That community discussion has been happening on and off for decades. 

Most recently during the Parks and Recreation Advisory Committee’s April 18 hearing when members discussed a proposal to replace the sign at Picture Point. Committee co-chair Kathleen Menke suggested changing the two signs to “Welcome to Haines/Deishú. Haa Kusteeyí – Our Way of Life.”

“The feedback was ‘Well, we can’t take this to the borough until we know how much this is going to cost,’” Menke said.”So we were kind of in limbo when this popped up.”

When she first saw one of the modified signs, she said she had complicated feelings. 

“I’m sorry this happened, because I thought it would create a harder path,” she said. “But, when I went and looked at it – I mean, yeah it’s not the original carving and it’s not cedar – but, dang, it looks pretty good.”

Menke said she’d like to see a compromise. 

“Instead of going for a change in the name of the community officially, the post office and people’s legal documents, let’s just do this sign,” she said. “That’s kind of a compromise. Itacknowledges both points of view.” 

Still, she thinks it’s going to be controversial. 

“The name Haines has been here a little over 100 years,” she said. 

It was named for Francina E. Haines, secretary of the Presbyterian National Committee of Home Missions, which raised funds for the mission. Haines never set foot in the community. 

And, while the name Deishú has been here far longer, Menke said some people struggle with changes like the one implied by swapping the signs. 

She points to the decades-long naming dispute over Denali which had been called Mount McKinley for nearly 100 years. 

“There are still people that cling to the name Mount McKinley that live in this town. I know those people,” she said. “But, I think there’s a lot of healing that needs to happen between the mission coming in and the boarding school and the land being taken over by the fort. It’s a discussion that needs to happen and it would be wonderful if we could do it in a respectful way.”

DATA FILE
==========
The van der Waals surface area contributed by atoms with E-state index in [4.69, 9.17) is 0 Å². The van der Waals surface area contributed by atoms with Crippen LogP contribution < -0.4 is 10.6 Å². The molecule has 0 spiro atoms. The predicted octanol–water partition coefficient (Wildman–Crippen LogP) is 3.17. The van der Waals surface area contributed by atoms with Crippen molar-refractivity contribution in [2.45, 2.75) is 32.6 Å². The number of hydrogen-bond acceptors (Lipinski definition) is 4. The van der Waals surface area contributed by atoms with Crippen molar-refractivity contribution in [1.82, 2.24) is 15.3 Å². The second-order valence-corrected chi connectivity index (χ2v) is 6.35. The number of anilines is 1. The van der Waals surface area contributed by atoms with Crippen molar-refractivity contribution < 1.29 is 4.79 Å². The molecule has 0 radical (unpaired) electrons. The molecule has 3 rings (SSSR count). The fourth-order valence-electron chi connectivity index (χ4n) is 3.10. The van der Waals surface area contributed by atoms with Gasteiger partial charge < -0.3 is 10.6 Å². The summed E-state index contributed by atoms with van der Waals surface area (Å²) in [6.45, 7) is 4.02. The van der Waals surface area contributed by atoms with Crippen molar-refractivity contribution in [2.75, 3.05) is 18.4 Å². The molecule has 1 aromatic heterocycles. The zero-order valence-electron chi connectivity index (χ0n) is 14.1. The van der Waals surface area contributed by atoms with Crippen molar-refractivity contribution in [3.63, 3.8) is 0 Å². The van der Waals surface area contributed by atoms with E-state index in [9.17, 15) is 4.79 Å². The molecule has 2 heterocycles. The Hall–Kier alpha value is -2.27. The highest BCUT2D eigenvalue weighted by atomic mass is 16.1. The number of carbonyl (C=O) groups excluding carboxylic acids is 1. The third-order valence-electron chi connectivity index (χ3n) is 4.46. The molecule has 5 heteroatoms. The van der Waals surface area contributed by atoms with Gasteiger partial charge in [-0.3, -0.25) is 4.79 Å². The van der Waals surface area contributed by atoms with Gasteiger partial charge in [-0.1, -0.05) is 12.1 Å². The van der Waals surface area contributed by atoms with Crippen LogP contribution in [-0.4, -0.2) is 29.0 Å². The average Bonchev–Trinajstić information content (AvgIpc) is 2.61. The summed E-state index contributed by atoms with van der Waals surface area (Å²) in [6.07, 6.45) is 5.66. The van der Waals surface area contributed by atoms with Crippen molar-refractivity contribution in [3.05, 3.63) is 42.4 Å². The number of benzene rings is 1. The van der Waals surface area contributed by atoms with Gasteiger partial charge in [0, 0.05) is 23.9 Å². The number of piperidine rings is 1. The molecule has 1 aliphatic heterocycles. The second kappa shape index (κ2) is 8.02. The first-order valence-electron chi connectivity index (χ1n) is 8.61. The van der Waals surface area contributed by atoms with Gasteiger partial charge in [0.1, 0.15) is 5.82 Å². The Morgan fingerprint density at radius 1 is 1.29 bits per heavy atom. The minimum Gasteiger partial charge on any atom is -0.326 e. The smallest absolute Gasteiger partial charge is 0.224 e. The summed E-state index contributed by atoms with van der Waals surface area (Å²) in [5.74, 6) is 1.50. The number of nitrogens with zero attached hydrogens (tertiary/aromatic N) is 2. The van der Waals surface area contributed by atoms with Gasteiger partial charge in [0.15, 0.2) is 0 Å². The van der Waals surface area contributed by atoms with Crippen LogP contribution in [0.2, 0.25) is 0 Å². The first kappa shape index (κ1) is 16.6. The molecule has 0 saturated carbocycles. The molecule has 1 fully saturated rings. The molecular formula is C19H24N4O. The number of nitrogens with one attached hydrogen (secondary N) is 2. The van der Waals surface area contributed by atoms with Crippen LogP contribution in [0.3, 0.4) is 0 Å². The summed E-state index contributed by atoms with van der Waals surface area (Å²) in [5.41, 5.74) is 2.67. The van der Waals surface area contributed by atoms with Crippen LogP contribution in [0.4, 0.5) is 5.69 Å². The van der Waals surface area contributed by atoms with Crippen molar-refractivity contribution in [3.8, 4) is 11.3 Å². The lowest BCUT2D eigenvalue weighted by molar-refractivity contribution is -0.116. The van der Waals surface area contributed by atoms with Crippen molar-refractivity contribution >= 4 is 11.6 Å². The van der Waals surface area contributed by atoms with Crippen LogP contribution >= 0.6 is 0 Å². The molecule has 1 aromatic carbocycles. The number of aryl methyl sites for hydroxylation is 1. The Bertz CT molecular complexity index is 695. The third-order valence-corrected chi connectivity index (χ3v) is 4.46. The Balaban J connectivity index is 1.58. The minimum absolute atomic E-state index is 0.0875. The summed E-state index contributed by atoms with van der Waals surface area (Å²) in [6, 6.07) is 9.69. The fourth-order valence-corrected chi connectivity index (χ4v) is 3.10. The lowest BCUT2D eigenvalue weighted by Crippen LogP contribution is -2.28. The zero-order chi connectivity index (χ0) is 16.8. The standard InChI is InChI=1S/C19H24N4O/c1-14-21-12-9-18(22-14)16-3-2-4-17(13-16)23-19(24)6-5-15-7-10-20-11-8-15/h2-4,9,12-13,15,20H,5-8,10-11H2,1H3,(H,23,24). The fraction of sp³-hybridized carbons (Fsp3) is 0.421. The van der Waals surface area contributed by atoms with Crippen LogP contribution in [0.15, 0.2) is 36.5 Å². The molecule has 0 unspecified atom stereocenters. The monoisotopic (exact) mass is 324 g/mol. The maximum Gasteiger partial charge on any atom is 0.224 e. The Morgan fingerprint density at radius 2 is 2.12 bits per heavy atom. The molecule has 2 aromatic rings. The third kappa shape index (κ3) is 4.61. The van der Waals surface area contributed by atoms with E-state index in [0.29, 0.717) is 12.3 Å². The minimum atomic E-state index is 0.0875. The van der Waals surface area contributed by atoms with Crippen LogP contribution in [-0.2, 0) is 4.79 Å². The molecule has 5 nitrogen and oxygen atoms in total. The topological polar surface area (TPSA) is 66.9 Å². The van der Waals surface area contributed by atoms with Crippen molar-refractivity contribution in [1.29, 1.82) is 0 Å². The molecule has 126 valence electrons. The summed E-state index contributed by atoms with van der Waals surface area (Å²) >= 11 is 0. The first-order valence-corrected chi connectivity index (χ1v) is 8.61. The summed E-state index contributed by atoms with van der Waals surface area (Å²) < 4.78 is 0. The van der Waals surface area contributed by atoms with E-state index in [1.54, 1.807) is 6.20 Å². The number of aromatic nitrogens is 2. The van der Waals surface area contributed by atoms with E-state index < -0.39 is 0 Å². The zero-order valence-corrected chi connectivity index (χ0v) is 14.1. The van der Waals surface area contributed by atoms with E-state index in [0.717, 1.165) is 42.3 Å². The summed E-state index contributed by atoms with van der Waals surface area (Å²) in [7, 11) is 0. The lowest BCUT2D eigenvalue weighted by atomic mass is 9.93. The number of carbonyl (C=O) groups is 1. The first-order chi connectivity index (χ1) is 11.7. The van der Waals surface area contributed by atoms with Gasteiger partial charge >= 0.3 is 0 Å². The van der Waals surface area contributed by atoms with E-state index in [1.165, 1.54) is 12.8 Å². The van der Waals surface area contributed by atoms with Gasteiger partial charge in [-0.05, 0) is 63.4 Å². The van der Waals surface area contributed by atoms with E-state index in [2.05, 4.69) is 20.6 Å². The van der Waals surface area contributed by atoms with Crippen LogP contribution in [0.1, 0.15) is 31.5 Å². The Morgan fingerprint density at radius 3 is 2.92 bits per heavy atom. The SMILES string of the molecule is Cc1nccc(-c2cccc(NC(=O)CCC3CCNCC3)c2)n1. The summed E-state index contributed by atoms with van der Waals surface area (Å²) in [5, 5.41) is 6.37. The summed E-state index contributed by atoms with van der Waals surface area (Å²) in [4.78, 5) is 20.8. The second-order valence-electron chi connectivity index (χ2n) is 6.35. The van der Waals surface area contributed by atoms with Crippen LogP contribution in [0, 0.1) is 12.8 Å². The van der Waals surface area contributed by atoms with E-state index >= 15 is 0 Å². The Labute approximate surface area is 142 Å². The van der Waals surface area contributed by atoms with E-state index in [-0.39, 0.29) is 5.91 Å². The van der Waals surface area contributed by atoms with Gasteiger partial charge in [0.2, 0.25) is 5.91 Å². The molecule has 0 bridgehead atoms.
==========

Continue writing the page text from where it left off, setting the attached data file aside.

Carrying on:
Like Morphet, Menke also waffled a bit on what to call the sign switch. “I think it’s a cultural statement,” she said. 

She also noted that when the name Haines was first decided upon in 1910 – there were a lot of people who weren’t allowed to weigh-in. 

“Native people couldn’t vote. Women couldn’t vote,” she said. 

Artist James Hart grows into new space as part of Tlingit art revival. (File photo/Chilkat Valley News)
Artist James Hart. (File photo/Chilkat Valley News)

Local artist and community leader James Hart agreed with that sentiment. 

“Did the people who live here agree to that name change? Who came up with the original name?” he said. 

Hart pointed out that other communities in Southeast Alaska retained anglicized versions of Tlingít names. 

“We have Juneau (Dzantik’i Heeni, Áak’w), Hoonah (Xunaa Káawu), Sitka, (Sheet’ká), all of these communities that have their traditional names,” he said. Whereas we’re just Haines and that does bother me. It’s an erasure of our culture.” 

Hart said his personal opinion is that he would like to see the community renamed Deishú. 

“I think we have a borough and a town site which may be different than the original area that people may have called Deishú. But, I wouldn’t have any problem adopting just all of whatever Haines is into Deishú.” 

Hart said the idea of changing the name of Haines to a Tlingít place name  is one that has come up for years. 

“I feel like the name ‘Haines’ is erasing the history of people who lived here. I’m still here. I’m not going anywhere. My family is from here, we’re not going anywhere. Why do we need to live under this name Haines,” he said. “Names need to change and the signs need to change with it.” 

Correction: A previous version of this story incorrectly referred to one of the first people to notice the changed signs as the city manager. She is the borough manager.